Closure Q&A Episode 1: Beau Genot, Producer

When a writer types THE END, it is the beginning of a process that involves hundreds of jobs and services before the script even reaches the actual production stage.” Frank Pierson, Writer (Dog Day Afternoon, Cool Hand Luke)

As the process for making Closure continues, more and more people will join the team. The Frank Pierson quote above is part of a larger quote, which always inspires me when I feel like I’m writing into the ether. The screenwriter is the ultimate job creator (if the movie goes into production, of course). In addition to the victory of just getting a movie made, it will be an added bonus to see a group of people paid to work (and probably a few interns as well).

As a new person joins Team Closure, this blog will introduce them with a brief interview. With that in mind, here’s the first installment. Beau Genot has over 100 film and TV credits ranging from producer to production supervisor to writer and director. He thrives in the independent filmmaking world, contributing to a wide variety of great films including The Spectacular Now, Hard Candy, Mysterious Skin, An Inconvenient Truth, and… oh, just go to his IMDB page already. He even wrote and directed Trucker Patty, an incredible documentary short about a transgender truck driver. Many of the movies he has worked on have premiered at Sundance and found distribution.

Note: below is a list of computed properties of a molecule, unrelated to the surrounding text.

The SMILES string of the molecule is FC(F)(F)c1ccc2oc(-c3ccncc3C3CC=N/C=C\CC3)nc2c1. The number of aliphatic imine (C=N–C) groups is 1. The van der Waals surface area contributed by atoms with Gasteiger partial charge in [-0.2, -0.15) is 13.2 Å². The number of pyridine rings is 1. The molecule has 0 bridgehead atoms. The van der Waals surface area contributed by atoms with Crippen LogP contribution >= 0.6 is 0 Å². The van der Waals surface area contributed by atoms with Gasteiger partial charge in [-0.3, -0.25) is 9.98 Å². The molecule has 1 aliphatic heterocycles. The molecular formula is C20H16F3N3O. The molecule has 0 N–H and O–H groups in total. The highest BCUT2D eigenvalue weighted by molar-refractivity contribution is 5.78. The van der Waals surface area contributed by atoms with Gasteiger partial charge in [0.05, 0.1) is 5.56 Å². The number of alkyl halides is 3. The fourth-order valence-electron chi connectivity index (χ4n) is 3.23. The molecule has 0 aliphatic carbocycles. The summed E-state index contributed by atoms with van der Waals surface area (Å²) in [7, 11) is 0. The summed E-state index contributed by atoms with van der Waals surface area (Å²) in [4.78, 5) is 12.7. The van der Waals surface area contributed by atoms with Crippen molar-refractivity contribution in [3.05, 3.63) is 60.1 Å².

He and I were introduced by my manager last year, and after reading the script, Beau saw the potential and agreed to come on board. We have spent the past few months shaping the story, and now Beau will work out a budget so we can take it to potential investors.

Like any good producer, Beau is working on a number of projects in various stages of production. On a break he took time to answer the Closure Q&A. As more people join the team, we will hear their answers.

Beau Genot 1.jpg

Go go Beau!

Home town:

I was born in Harvard, IL but grew up in Zion, IL.

When did you move to Los Angeles?

I left IL on Oct. 31, 1988.  I spent 2 months in Albuquerque before finally making it to LA mid January 1989.

Biggest culture shock moment in your first year in L.A.:

I don’t recall any culture shock.  I was pretty naive when I moved here, so everything was new to me.  If anything, I was shocked by how large LA was.  You can’t just go to the beach every day, because it is a haul.

First paying gig in L.A.:

I worked for a temp agency.  I think the first job was at Fries Entertainment.  I was an assistant for someone.

Favorite job so far:

Working with Zalman King at Red Shoe Diaries was an incredible experience.  It was like getting paid to go to film school. I learned a lot.

Most recent job or gig:

I own my own production company. I make films and also work as a post production supervisor on various films.


I love to travel and have gotten into cruising.  I love to read and am a big fan of learning.

Your go-to L.A. comfort food:

The Grilled Cheese Truck.  They have the best tater tots.